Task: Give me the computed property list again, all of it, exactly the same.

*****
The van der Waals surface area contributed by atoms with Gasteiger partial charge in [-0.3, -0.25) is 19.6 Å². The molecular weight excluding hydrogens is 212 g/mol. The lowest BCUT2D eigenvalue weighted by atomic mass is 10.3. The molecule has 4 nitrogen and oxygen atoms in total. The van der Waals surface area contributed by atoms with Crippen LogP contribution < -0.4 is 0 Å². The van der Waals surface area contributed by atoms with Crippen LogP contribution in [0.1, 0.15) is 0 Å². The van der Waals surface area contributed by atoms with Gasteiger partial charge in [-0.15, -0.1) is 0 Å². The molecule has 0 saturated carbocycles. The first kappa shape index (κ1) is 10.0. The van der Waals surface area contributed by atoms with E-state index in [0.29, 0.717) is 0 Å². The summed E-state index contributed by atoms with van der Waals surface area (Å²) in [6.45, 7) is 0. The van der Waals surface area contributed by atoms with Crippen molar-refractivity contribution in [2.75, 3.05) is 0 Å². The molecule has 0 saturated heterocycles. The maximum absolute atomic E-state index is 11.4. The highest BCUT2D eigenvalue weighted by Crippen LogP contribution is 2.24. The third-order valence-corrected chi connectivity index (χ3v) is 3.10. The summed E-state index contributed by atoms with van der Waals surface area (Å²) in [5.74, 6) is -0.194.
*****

The van der Waals surface area contributed by atoms with Gasteiger partial charge in [-0.3, -0.25) is 19.6 Å². The molecular weight excluding hydrogens is 212 g/mol. The lowest BCUT2D eigenvalue weighted by atomic mass is 10.3. The molecule has 4 nitrogen and oxygen atoms in total. The van der Waals surface area contributed by atoms with Crippen LogP contribution < -0.4 is 0 Å². The van der Waals surface area contributed by atoms with Crippen LogP contribution in [0.1, 0.15) is 0 Å². The van der Waals surface area contributed by atoms with Gasteiger partial charge in [-0.15, -0.1) is 0 Å². The molecule has 0 saturated carbocycles. The first kappa shape index (κ1) is 10.0. The van der Waals surface area contributed by atoms with E-state index in [0.29, 0.717) is 0 Å². The summed E-state index contributed by atoms with van der Waals surface area (Å²) in [6.45, 7) is 0. The van der Waals surface area contributed by atoms with Crippen molar-refractivity contribution in [2.75, 3.05) is 0 Å². The molecule has 0 saturated heterocycles. The maximum absolute atomic E-state index is 11.4. The highest BCUT2D eigenvalue weighted by Crippen LogP contribution is 2.24. The third-order valence-corrected chi connectivity index (χ3v) is 3.10. The summed E-state index contributed by atoms with van der Waals surface area (Å²) in [5.74, 6) is -0.194.